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Cleveland Criminal Law Blog

Understanding the effects of alcohol may help you avoid DUI

Perhaps you have grown accustomed to driving after enjoying a beer or two and never worry about law enforcement stopping you. However, it will only take one drunk driving conviction to dramatically change your life. Understanding more about the way alcohol affects you may help you avoid an arrest for DUI.

About blood alcohol concentration

How long does crystal meth show up in a drug test?

Crystal meth is a highly addictive form of methamphetamine. Many Ohio residents are struggling with a crystal meth addiction that they can't get under control no matter how hard they try. When a crystal meth addiction causes you to get in trouble with the law -- or to lose your job -- it could serve as a wakeup call to get the help you need.

Sometimes, as a result of the legal process -- or due to the policies of an employer -- an Ohio resident will have to undergo drug testing. If you have used meth in the past, you'll probably want to know how long this drug stays in your system before undergoing a test. Here's how long various types of meth tests can detect this drug in your system after use:

  • Urine testing: A urine test will show the presence of methamphetamine for up to four days after normal levels of use. However, if someone is a heavy and chronic user of the substance, meth could remain in the urine for as many as seven days.
  • Blood testing: Blood tests will show the presence of meth for between one to three days after use.
  • Saliva testing: Saliva tests will show meth in the system for one to four days following use.
  • Hair follicle testing: The hair follicle test is the one that offers the longest range and it could show that someone used meth up to three months into the past.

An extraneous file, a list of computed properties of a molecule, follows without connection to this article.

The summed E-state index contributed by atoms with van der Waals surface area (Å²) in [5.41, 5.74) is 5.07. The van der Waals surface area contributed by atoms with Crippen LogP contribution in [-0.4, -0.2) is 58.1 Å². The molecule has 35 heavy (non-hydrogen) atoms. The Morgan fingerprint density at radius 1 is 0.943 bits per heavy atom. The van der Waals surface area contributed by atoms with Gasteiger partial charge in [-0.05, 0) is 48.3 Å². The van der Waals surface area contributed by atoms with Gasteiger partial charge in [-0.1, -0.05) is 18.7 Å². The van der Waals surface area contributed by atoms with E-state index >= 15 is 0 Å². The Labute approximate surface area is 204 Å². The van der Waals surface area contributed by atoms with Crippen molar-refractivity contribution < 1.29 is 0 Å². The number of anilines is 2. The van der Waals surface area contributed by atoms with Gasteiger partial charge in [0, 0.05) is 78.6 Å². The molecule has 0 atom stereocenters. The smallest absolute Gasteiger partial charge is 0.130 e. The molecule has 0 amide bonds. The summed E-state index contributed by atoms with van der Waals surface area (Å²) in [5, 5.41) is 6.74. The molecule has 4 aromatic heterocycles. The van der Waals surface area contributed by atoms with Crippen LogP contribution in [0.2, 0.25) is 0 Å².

Can you get a DUI on prescription medication?

When many people think of DUI, they think of someone operating a vehicle while under the influence of alcohol. However, you can get a DUI as long as you operate a vehicle under any substance that can alter your behavior. That can certainly include prescription drugs. 

According to Ohio law, a person can get a DUI if he or she is under the influence of alcohol or any drug of abuse. The law typically applies to illegal substances, such as cocaine, amphetamine and heroin, but prescription drugs fall into that category, too. That means even if a person is under the influence of Valium, Vicodin or Percocet, he or she can face DUI charges for an accident. All of these substances appear on urine tests, so it is best to not get behind the wheel if you feel a prescription may have altered your thinking. 

Are those really your drugs?

Facing drug charges in Ohio can be a very frightening experience indeed. Depending on the precise charges you face, a conviction could cost you your freedom for a significant period of time.

It goes without saying, however, that the prosecutor must first prove that you possessed, owned and/or controlled the drugs in question before the jury can convict you of any drug crime. The constructive possession doctrine could make those drug charges go away.

Why was I charged with drug trafficking?

Many drug crime defendants are surprised to discover that they were charged with drug trafficking instead of drug distribution or even possession. Such charges will be especially surprising for those who never engaged in the sale or distribution of drugs. Nevertheless, drug trafficking charges could come about simply on the basis of the quantity of illegal substances involved.

If authorities suspect that you are in possession of a large quantity of drugs -- and particularly if they have proof to support the possession -- they might assume that you intended to sell them. In fact, a drug trafficking conviction can occur even if there isn't proof that someone was selling the drugs. The intention to distribute or traffic drugs is sufficient to result in a conviction, and a court might infer this intention when the quantity of drugs is sizable.